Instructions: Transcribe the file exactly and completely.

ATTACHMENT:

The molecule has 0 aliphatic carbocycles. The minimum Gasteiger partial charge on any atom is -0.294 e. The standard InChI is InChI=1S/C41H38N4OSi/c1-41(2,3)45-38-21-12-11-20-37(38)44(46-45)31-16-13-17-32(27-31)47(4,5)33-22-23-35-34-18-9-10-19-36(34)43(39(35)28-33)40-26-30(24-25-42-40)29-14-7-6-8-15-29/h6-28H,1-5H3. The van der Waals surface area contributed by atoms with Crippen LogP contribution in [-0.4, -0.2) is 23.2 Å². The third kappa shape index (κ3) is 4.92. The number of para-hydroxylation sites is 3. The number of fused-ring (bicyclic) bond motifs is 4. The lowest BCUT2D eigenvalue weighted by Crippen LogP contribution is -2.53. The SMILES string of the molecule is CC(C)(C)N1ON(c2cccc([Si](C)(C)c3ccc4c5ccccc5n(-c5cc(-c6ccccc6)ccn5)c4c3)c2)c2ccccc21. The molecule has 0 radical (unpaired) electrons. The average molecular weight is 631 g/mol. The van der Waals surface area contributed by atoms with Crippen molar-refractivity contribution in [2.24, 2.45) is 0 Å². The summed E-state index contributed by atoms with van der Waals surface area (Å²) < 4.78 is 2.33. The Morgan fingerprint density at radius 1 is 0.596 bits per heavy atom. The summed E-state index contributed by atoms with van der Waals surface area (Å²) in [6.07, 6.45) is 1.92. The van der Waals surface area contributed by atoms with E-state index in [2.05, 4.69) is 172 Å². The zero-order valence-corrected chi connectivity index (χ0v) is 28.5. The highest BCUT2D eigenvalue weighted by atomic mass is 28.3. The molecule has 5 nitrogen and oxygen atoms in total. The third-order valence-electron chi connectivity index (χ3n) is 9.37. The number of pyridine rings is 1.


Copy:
The molecule has 0 aliphatic carbocycles. The minimum Gasteiger partial charge on any atom is -0.294 e. The standard InChI is InChI=1S/C41H38N4OSi/c1-41(2,3)45-38-21-12-11-20-37(38)44(46-45)31-16-13-17-32(27-31)47(4,5)33-22-23-35-34-18-9-10-19-36(34)43(39(35)28-33)40-26-30(24-25-42-40)29-14-7-6-8-15-29/h6-28H,1-5H3. The van der Waals surface area contributed by atoms with Crippen LogP contribution in [-0.4, -0.2) is 23.2 Å². The third kappa shape index (κ3) is 4.92. The number of para-hydroxylation sites is 3. The number of fused-ring (bicyclic) bond motifs is 4. The lowest BCUT2D eigenvalue weighted by Crippen LogP contribution is -2.53. The SMILES string of the molecule is CC(C)(C)N1ON(c2cccc([Si](C)(C)c3ccc4c5ccccc5n(-c5cc(-c6ccccc6)ccn5)c4c3)c2)c2ccccc21. The molecule has 0 radical (unpaired) electrons. The average molecular weight is 631 g/mol. The van der Waals surface area contributed by atoms with Crippen molar-refractivity contribution in [2.24, 2.45) is 0 Å². The summed E-state index contributed by atoms with van der Waals surface area (Å²) < 4.78 is 2.33. The Morgan fingerprint density at radius 1 is 0.596 bits per heavy atom. The summed E-state index contributed by atoms with van der Waals surface area (Å²) in [6.07, 6.45) is 1.92. The van der Waals surface area contributed by atoms with E-state index in [2.05, 4.69) is 172 Å². The zero-order valence-corrected chi connectivity index (χ0v) is 28.5. The highest BCUT2D eigenvalue weighted by atomic mass is 28.3. The molecule has 5 nitrogen and oxygen atoms in total. The third-order valence-electron chi connectivity index (χ3n) is 9.37. The number of pyridine rings is 1.